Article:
But that’s not the thought process in the business. The prevailing argument in the industry appears to be, if we’re marketing primarily to women, then we need to be marketing male artists that they will find attractive and relatable. That’s part — but only part — of the explanation behind the rise of artists like Bryan, Aldean, Florida Georgia Line and more.
The other, far more important part is — as always in the music business — money. The simple fact is, it’s not the job of radio to provide exposure for the highest-quality songs in the genre. It’s the job of country radio to draw as many listeners to their stations as possible, and keep them listening for as long as possible, so they can present bigger numbers to potential advertisers, which in turn means they can charge higher rates for ads. Higher ad rates mean more profit for the station, which is, after all, a for-profit business.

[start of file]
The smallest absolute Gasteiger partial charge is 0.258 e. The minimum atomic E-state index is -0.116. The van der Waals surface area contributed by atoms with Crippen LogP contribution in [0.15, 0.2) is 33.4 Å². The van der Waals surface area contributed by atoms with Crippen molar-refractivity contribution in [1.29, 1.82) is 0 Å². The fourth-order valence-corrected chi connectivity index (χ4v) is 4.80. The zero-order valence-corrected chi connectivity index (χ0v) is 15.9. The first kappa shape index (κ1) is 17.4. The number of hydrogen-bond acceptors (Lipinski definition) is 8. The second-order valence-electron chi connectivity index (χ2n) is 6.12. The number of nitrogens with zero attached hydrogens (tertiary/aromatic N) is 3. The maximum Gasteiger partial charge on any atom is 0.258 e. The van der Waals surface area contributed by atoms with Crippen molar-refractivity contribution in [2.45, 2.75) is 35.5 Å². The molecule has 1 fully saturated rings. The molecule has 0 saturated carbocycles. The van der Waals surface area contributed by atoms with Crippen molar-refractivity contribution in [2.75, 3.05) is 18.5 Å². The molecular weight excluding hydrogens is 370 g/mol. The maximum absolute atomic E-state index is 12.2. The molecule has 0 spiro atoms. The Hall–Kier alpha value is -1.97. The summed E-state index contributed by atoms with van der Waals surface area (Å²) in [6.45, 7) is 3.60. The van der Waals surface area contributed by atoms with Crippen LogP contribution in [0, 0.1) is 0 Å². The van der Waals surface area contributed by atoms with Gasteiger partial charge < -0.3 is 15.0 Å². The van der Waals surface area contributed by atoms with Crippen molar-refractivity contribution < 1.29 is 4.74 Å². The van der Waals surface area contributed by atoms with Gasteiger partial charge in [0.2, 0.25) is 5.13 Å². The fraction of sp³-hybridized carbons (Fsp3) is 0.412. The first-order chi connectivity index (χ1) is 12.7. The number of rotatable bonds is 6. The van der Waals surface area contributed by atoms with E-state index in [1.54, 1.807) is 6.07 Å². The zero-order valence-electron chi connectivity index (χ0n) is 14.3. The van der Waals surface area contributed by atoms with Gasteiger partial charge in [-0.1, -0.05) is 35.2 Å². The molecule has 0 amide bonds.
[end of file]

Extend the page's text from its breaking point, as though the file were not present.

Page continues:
That works in concert with the record labels, who have to try to assess how best to market their artists in light of the current radio environment. Since commercial country radio is still the easiest way to mass market an artist, we’re seeing a trend now where artists are altering their approach to recording in response to trends at radio.
It’s always been that way, of course — go back and listen to any of your favorite albums from the ’80s and ’90s, and chances are they contain some production elements that sound dated now, but were part of an industry trend at the time of their release. But we’re also seeing this get tied in with touring, which has become an even more vital part of the overall bottom line for artists as song revenue has been dramatically impacted by illegal downloading.
As a result, we’re seeing more and more artists develop a career plan that emphasizes touring as much as possible in the biggest venues possible, which then forces them to craft songs that are designed for that environment. As more and more artists place greater emphasis on performing in arena-sized venues, there’s a definite shift toward writing and cutting songs that are intended specifically to play in arenas — a performing environment that doesn’t really lend itself to subtly nuanced, introspective ballads, for instance.